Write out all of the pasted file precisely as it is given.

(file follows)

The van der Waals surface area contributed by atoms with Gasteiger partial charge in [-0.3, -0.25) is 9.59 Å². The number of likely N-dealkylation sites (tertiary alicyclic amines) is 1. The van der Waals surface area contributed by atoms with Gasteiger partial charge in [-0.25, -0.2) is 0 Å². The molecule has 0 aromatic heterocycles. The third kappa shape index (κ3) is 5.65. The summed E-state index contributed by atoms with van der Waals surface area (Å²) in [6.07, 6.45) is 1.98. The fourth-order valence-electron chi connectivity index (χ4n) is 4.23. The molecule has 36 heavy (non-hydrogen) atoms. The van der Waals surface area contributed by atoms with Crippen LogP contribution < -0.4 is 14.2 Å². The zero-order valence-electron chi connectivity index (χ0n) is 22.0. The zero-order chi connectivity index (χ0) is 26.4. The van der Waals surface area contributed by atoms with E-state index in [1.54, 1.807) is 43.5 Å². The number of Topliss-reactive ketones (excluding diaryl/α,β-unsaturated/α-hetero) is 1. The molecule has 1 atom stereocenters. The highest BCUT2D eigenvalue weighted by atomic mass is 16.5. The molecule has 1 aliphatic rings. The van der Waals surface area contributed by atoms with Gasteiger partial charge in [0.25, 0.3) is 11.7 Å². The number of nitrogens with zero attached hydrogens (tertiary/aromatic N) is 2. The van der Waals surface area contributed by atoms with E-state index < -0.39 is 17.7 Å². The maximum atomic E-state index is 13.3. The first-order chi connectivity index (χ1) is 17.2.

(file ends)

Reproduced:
The van der Waals surface area contributed by atoms with Gasteiger partial charge in [-0.3, -0.25) is 9.59 Å². The number of likely N-dealkylation sites (tertiary alicyclic amines) is 1. The van der Waals surface area contributed by atoms with Gasteiger partial charge in [-0.25, -0.2) is 0 Å². The molecule has 0 aromatic heterocycles. The third kappa shape index (κ3) is 5.65. The summed E-state index contributed by atoms with van der Waals surface area (Å²) in [6.07, 6.45) is 1.98. The fourth-order valence-electron chi connectivity index (χ4n) is 4.23. The molecule has 36 heavy (non-hydrogen) atoms. The van der Waals surface area contributed by atoms with Crippen LogP contribution < -0.4 is 14.2 Å². The zero-order valence-electron chi connectivity index (χ0n) is 22.0. The zero-order chi connectivity index (χ0) is 26.4. The van der Waals surface area contributed by atoms with E-state index in [1.54, 1.807) is 43.5 Å². The number of Topliss-reactive ketones (excluding diaryl/α,β-unsaturated/α-hetero) is 1. The molecule has 1 atom stereocenters. The highest BCUT2D eigenvalue weighted by atomic mass is 16.5. The molecule has 1 aliphatic rings. The van der Waals surface area contributed by atoms with Gasteiger partial charge in [0.25, 0.3) is 11.7 Å². The number of nitrogens with zero attached hydrogens (tertiary/aromatic N) is 2. The van der Waals surface area contributed by atoms with E-state index < -0.39 is 17.7 Å². The maximum atomic E-state index is 13.3. The first-order chi connectivity index (χ1) is 17.2.